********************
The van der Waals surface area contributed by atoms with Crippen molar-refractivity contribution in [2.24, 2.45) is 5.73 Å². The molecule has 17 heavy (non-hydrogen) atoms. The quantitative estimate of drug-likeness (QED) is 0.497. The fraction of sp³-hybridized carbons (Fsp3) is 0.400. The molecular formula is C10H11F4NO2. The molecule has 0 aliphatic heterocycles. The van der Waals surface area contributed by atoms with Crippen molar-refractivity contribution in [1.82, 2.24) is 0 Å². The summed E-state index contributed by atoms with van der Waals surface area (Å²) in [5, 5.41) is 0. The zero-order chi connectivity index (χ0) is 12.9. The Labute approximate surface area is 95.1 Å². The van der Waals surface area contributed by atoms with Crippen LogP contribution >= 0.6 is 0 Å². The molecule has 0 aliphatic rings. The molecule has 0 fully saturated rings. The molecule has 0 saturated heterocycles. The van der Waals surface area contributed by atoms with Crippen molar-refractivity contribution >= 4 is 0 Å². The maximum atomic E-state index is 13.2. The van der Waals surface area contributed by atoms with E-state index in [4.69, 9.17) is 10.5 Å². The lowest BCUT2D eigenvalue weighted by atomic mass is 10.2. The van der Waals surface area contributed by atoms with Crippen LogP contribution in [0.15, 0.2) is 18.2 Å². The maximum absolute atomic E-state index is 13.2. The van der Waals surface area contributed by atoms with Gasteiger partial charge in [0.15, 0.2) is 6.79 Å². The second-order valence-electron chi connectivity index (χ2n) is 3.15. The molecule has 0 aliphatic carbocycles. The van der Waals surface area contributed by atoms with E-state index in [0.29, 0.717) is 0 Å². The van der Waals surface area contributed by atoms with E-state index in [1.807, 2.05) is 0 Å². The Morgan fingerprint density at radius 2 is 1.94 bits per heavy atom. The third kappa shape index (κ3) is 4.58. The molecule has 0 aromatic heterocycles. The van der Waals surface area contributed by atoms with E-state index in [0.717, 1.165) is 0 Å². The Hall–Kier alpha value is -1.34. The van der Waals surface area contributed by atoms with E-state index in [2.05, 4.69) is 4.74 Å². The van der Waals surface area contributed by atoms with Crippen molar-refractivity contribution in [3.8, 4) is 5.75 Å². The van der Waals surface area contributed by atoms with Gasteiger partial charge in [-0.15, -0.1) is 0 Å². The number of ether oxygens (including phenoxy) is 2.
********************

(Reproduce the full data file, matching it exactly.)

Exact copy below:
The van der Waals surface area contributed by atoms with Crippen molar-refractivity contribution in [2.24, 2.45) is 5.73 Å². The molecule has 17 heavy (non-hydrogen) atoms. The quantitative estimate of drug-likeness (QED) is 0.497. The fraction of sp³-hybridized carbons (Fsp3) is 0.400. The molecular formula is C10H11F4NO2. The molecule has 0 aliphatic heterocycles. The van der Waals surface area contributed by atoms with Crippen molar-refractivity contribution in [1.82, 2.24) is 0 Å². The summed E-state index contributed by atoms with van der Waals surface area (Å²) in [5, 5.41) is 0. The zero-order chi connectivity index (χ0) is 12.9. The Labute approximate surface area is 95.1 Å². The van der Waals surface area contributed by atoms with Crippen LogP contribution >= 0.6 is 0 Å². The molecule has 0 aliphatic rings. The molecule has 0 fully saturated rings. The molecule has 0 saturated heterocycles. The van der Waals surface area contributed by atoms with Crippen molar-refractivity contribution >= 4 is 0 Å². The maximum atomic E-state index is 13.2. The van der Waals surface area contributed by atoms with E-state index in [4.69, 9.17) is 10.5 Å². The lowest BCUT2D eigenvalue weighted by atomic mass is 10.2. The van der Waals surface area contributed by atoms with Crippen LogP contribution in [0.15, 0.2) is 18.2 Å². The maximum absolute atomic E-state index is 13.2. The van der Waals surface area contributed by atoms with Gasteiger partial charge in [0.15, 0.2) is 6.79 Å². The second-order valence-electron chi connectivity index (χ2n) is 3.15. The molecule has 0 aliphatic carbocycles. The van der Waals surface area contributed by atoms with E-state index in [0.29, 0.717) is 0 Å². The van der Waals surface area contributed by atoms with E-state index in [1.807, 2.05) is 0 Å². The Morgan fingerprint density at radius 2 is 1.94 bits per heavy atom. The third kappa shape index (κ3) is 4.58. The molecule has 0 aromatic heterocycles. The van der Waals surface area contributed by atoms with E-state index in [0.717, 1.165) is 0 Å². The Hall–Kier alpha value is -1.34. The van der Waals surface area contributed by atoms with E-state index in [2.05, 4.69) is 4.74 Å². The van der Waals surface area contributed by atoms with Crippen molar-refractivity contribution in [3.8, 4) is 5.75 Å². The van der Waals surface area contributed by atoms with Gasteiger partial charge in [-0.15, -0.1) is 0 Å². The number of ether oxygens (including phenoxy) is 2.